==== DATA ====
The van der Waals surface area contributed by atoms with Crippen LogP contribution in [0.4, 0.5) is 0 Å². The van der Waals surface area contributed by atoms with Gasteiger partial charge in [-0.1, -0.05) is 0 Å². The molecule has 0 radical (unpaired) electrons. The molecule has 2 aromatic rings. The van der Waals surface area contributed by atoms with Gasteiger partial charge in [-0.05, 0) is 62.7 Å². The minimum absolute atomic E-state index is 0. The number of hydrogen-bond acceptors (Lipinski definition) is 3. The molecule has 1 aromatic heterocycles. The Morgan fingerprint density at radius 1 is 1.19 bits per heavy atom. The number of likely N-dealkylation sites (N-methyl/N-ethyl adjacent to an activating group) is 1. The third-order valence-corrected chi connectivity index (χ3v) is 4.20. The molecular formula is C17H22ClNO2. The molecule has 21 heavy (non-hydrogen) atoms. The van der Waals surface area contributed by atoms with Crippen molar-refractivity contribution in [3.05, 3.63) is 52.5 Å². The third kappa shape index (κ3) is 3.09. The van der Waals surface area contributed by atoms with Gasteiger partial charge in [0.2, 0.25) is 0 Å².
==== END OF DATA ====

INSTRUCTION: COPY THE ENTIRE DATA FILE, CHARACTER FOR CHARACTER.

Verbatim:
The van der Waals surface area contributed by atoms with Crippen LogP contribution in [0.4, 0.5) is 0 Å². The van der Waals surface area contributed by atoms with Gasteiger partial charge in [-0.1, -0.05) is 0 Å². The molecule has 0 radical (unpaired) electrons. The molecule has 2 aromatic rings. The van der Waals surface area contributed by atoms with Gasteiger partial charge in [-0.05, 0) is 62.7 Å². The minimum absolute atomic E-state index is 0. The number of hydrogen-bond acceptors (Lipinski definition) is 3. The molecule has 1 aromatic heterocycles. The Morgan fingerprint density at radius 1 is 1.19 bits per heavy atom. The number of likely N-dealkylation sites (N-methyl/N-ethyl adjacent to an activating group) is 1. The third-order valence-corrected chi connectivity index (χ3v) is 4.20. The molecular formula is C17H22ClNO2. The molecule has 21 heavy (non-hydrogen) atoms. The van der Waals surface area contributed by atoms with Crippen molar-refractivity contribution in [3.05, 3.63) is 52.5 Å². The third kappa shape index (κ3) is 3.09. The van der Waals surface area contributed by atoms with Gasteiger partial charge in [0.2, 0.25) is 0 Å².